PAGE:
How to Grow Bamboo Plants
Planting and caring for bamboo is relatively easy and I’ve written on that a lot. But, sometimes when people ask “how to grow bamboo”… I believe what they’re really asking is how to grow bamboo from seeds or from root balls.
Growing bamboo from seed should in my opinion be kept to the experts. It’s a relatively difficult task to do because the seeds of bamboo don’t remain viable for long periods of time. They’re also somewhat difficult to obtain in the first place as different species of bamboo may only flower and produce seeds after several years. Some species even take over a hundred years to flower! When the bamboo plants flower they typically die shortly thereafter.
If you happen to have a plant and collect the seeds from it or somehow end up being able to get bamboo seeds somewhere then you can attempt to grow them, but do be aware that you might not get the parents plant.
Germination of Bamboo Seed:
Paper Towel Method.
1. Place the seeds between moist paper towels and put in a plastic bag.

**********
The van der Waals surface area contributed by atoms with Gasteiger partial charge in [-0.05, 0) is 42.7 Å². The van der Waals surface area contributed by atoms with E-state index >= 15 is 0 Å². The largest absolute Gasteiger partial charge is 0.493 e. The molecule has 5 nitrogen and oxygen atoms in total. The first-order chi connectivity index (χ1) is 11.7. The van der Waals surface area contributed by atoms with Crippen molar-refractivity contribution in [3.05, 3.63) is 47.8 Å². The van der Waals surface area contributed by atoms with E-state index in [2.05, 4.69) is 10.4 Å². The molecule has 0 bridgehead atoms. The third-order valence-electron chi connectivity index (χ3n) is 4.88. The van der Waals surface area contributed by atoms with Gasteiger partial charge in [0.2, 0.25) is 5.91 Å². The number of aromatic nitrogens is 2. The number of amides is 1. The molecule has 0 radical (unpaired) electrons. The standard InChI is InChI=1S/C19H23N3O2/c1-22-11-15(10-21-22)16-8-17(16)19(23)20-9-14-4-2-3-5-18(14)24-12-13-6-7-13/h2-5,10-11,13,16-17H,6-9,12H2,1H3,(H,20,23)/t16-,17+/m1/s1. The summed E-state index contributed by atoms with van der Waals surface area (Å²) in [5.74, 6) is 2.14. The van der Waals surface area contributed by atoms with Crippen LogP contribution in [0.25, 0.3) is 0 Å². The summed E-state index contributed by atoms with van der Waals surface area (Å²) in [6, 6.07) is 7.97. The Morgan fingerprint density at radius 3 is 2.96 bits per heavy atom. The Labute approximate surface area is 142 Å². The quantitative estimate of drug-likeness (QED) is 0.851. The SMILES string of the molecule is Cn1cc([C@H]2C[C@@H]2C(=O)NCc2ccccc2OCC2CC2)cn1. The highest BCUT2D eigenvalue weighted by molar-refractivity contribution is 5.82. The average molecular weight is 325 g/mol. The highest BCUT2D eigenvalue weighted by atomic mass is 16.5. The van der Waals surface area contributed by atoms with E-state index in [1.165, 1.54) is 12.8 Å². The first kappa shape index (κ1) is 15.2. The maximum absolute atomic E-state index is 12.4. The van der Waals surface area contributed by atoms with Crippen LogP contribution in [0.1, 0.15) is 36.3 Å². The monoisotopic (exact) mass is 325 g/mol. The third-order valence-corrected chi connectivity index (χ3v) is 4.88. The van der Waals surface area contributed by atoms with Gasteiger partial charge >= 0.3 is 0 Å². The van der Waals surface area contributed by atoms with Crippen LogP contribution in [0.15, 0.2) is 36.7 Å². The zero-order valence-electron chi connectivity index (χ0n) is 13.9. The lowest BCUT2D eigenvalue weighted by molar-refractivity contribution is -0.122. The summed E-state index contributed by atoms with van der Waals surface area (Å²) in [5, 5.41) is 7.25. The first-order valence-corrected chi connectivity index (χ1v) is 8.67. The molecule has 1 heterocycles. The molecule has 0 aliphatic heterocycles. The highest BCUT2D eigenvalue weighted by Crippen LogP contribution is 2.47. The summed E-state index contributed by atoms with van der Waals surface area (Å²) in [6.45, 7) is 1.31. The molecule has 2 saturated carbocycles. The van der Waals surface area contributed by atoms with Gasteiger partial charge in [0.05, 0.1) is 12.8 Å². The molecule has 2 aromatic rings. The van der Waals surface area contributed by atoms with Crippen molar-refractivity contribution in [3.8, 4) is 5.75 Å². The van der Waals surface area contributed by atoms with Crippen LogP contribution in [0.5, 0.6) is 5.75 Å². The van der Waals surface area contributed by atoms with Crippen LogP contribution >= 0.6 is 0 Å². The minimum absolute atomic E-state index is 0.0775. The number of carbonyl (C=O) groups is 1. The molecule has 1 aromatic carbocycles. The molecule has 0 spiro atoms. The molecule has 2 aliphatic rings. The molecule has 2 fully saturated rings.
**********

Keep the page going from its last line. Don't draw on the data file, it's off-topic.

2. Put the plastic bag in a warm (but not hot) area.
3. Watch for germination… If you know the species the seeds came from you may be able to determine how long this should take-in general it can be anywhere from a couple days to years.
4. Once germination occurs take the sprout and place it in a high quality potting mix in a small pot.
5. Place this pot inside of a plastic bag.
6. Make sure the plant gets watered regularly (watch out for soggy soil though!)
7. Position the pot so that the sprout gets light. You don’t want intense light-so either morning or evening sun or put it in a bright area that has indirect light.
8. This may sound simple, but it’s really hard and it takes a lot of trial and error to be successful.
If you have existing plants it may also be possible to dig up what’s called a root ball and plant that. You do this by digging around bamboo plants where you believe you may find one. Once you find a good mass of roots simply use axes to cut out the root chunk. This may sound brutal, but it shouldn’t hurt your current bamboo. This isn’t really a method of propagation, but it does allow you to start a new bamboo plant in a pot and plant it elsewhere later.
photo credit: Bamboo shoot via photopin (license)